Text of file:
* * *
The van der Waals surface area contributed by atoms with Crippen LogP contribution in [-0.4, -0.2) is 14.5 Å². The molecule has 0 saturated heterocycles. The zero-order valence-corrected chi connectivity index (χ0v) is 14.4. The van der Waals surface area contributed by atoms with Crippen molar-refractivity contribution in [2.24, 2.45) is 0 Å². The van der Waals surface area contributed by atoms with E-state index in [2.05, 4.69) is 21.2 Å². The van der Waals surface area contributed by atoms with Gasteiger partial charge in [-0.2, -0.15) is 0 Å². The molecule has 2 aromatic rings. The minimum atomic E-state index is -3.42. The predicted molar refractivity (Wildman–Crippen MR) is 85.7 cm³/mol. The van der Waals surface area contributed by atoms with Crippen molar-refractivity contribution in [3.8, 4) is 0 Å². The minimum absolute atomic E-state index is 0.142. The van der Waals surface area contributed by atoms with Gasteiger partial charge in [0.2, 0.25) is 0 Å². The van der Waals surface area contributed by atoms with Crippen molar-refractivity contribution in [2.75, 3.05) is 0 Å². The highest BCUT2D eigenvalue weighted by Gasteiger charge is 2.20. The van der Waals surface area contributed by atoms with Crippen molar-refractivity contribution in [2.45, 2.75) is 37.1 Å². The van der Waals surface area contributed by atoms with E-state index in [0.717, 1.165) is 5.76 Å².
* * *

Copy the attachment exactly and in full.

The van der Waals surface area contributed by atoms with Crippen LogP contribution in [-0.4, -0.2) is 14.5 Å². The molecule has 0 saturated heterocycles. The zero-order valence-corrected chi connectivity index (χ0v) is 14.4. The van der Waals surface area contributed by atoms with Crippen molar-refractivity contribution in [2.24, 2.45) is 0 Å². The van der Waals surface area contributed by atoms with E-state index in [2.05, 4.69) is 21.2 Å². The van der Waals surface area contributed by atoms with Gasteiger partial charge in [-0.2, -0.15) is 0 Å². The molecule has 2 aromatic rings. The minimum atomic E-state index is -3.42. The predicted molar refractivity (Wildman–Crippen MR) is 85.7 cm³/mol. The van der Waals surface area contributed by atoms with Crippen molar-refractivity contribution in [3.8, 4) is 0 Å². The minimum absolute atomic E-state index is 0.142. The van der Waals surface area contributed by atoms with Gasteiger partial charge in [0.2, 0.25) is 0 Å². The van der Waals surface area contributed by atoms with Crippen molar-refractivity contribution in [2.75, 3.05) is 0 Å². The highest BCUT2D eigenvalue weighted by Gasteiger charge is 2.20. The van der Waals surface area contributed by atoms with Crippen molar-refractivity contribution in [2.45, 2.75) is 37.1 Å². The van der Waals surface area contributed by atoms with E-state index in [0.717, 1.165) is 5.76 Å².